April 30th, 2008 admin

Entry from 20th August 2007

Postcards by the Flemish Northern Renaissance painter Lucas Van Valckenborch showing ‘Winterlandschaft bei Antwerpen mit schnaeefall’ (1575) and ‘Ansicht von Antwerpen mit zugerfrorener schelde’ (1590).

Entry from 2nd November 2007

Postcards showing John Constable’s ‘The White Horse’ (1819) and ‘Salisbury Cathedral from the Bishop’s Garden’ (1826) from the Frick Collection.

Entry from 25th January

Postcard of ‘The Browne Family’ (c. 1778) by Francis Wheatley from Paul Mellon Collection

Entry from 6th February 2008

Postcards showing Jeff Wall’s ‘In front of a nightclub’ 2006 from the Museum of Contemporary Art, Chicago and Hendrick Avercamp’s ‘A scene on the ice near a town’ (c.1615) from the National Gallery.


April 29th, 2008 admin

On a trip back from Amsterdam recently I came across a newspaper cutting with an article entitled ‘Man goes golfing after jet crash destroys home’ (see cutting in my scrap book below). A story that goes some way to highlight the sometimes bizarre devotion the English have for sporting pastimes. Eddie Harman, 72, was in Spain when he was told that a plane had crashed into his home in Farnborough, killing five people. His wife came home from a separate holiday to cope with the aftermath, however, Mr Harman played a round of golf before returning to England. He is quoted as saying “I think a round of golf helped take my mind off things.”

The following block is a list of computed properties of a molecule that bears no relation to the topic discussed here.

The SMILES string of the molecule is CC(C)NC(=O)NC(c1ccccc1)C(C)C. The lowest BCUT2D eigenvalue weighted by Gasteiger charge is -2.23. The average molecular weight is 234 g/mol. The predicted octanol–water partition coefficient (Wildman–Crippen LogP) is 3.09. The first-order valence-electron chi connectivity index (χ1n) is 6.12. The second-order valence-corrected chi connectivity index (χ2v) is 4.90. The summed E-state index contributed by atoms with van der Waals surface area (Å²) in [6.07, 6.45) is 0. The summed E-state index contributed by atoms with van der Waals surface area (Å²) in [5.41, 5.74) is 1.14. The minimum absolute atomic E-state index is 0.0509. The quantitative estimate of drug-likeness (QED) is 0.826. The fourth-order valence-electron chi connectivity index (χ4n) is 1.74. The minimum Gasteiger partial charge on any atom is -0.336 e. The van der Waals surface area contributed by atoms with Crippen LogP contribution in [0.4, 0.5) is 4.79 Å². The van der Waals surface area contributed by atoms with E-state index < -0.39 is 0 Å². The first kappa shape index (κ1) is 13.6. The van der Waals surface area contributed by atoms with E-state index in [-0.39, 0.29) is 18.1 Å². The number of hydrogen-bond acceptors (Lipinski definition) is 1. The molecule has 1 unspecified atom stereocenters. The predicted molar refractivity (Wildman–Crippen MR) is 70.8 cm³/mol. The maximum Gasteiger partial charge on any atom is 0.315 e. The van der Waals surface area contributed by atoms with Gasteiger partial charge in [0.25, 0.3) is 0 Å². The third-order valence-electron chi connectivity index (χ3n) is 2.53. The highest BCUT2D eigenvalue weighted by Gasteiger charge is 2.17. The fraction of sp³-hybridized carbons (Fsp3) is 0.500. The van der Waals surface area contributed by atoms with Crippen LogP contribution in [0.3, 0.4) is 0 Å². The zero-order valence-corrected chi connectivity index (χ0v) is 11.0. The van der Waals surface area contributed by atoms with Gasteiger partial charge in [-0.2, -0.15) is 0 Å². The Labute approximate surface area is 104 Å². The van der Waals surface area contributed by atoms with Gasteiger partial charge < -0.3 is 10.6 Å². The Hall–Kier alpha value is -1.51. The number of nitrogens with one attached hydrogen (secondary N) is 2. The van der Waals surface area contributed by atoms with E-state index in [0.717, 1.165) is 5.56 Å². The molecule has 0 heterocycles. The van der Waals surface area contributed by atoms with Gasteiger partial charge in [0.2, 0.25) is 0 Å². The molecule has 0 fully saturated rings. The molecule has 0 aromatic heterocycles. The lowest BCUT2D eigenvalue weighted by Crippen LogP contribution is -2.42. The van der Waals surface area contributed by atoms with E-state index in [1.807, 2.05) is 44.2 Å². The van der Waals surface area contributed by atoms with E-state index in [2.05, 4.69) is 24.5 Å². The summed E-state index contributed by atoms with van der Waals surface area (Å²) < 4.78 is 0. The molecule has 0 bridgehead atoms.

While I was in Amsterdam I visited the Rijks Museum. Although the building is currently undergoing major renovation, there is still an opportunity to see a selection of the museum’s masterpieces. A small but wonderful display of Dutch paintings. Given my current interest in leisure, I was particularly taken by Hendrick Avercamp’s ‘Winter landscape with iceskaters’. Avercamp (1585-1634) was one of the first landscape painters of the 17th-century Dutch school, and the most famous exponent of the winter landscape. He was deaf and dumb and known as de Stomme van Kampen (the mute of Kampen).